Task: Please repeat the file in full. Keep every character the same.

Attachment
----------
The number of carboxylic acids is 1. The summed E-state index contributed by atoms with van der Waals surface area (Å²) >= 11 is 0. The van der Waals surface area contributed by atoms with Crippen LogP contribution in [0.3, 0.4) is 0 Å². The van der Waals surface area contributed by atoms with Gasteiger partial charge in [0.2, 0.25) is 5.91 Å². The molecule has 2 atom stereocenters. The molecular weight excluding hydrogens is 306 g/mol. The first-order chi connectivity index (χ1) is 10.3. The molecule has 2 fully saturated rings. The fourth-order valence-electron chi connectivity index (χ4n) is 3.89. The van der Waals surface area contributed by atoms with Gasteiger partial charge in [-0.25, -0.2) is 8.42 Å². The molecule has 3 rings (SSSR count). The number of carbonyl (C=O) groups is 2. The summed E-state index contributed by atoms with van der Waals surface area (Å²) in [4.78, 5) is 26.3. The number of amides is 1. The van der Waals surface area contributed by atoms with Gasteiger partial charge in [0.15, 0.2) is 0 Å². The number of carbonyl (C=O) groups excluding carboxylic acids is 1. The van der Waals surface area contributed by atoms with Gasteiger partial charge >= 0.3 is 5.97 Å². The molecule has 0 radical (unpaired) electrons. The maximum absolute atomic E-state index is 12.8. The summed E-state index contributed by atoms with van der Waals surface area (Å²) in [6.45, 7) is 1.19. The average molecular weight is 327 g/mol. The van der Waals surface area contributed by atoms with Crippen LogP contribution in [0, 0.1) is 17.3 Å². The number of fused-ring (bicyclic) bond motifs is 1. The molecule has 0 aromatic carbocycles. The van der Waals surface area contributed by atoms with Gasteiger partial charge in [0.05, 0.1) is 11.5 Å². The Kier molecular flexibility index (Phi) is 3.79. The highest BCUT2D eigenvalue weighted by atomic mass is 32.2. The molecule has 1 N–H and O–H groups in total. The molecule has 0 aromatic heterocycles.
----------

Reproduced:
The number of carboxylic acids is 1. The summed E-state index contributed by atoms with van der Waals surface area (Å²) >= 11 is 0. The van der Waals surface area contributed by atoms with Crippen LogP contribution in [0.3, 0.4) is 0 Å². The van der Waals surface area contributed by atoms with Gasteiger partial charge in [0.2, 0.25) is 5.91 Å². The molecule has 2 atom stereocenters. The molecular weight excluding hydrogens is 306 g/mol. The first-order chi connectivity index (χ1) is 10.3. The molecule has 2 fully saturated rings. The fourth-order valence-electron chi connectivity index (χ4n) is 3.89. The van der Waals surface area contributed by atoms with Gasteiger partial charge in [-0.25, -0.2) is 8.42 Å². The molecule has 3 rings (SSSR count). The number of carbonyl (C=O) groups is 2. The summed E-state index contributed by atoms with van der Waals surface area (Å²) in [4.78, 5) is 26.3. The number of amides is 1. The van der Waals surface area contributed by atoms with Gasteiger partial charge in [0.15, 0.2) is 0 Å². The number of carbonyl (C=O) groups excluding carboxylic acids is 1. The van der Waals surface area contributed by atoms with Gasteiger partial charge >= 0.3 is 5.97 Å². The molecule has 0 radical (unpaired) electrons. The maximum absolute atomic E-state index is 12.8. The summed E-state index contributed by atoms with van der Waals surface area (Å²) in [6.45, 7) is 1.19. The average molecular weight is 327 g/mol. The van der Waals surface area contributed by atoms with Crippen LogP contribution in [0, 0.1) is 17.3 Å². The number of fused-ring (bicyclic) bond motifs is 1. The molecule has 0 aromatic carbocycles. The van der Waals surface area contributed by atoms with Gasteiger partial charge in [0.05, 0.1) is 11.5 Å². The Kier molecular flexibility index (Phi) is 3.79. The highest BCUT2D eigenvalue weighted by atomic mass is 32.2. The molecule has 1 N–H and O–H groups in total. The molecule has 0 aromatic heterocycles.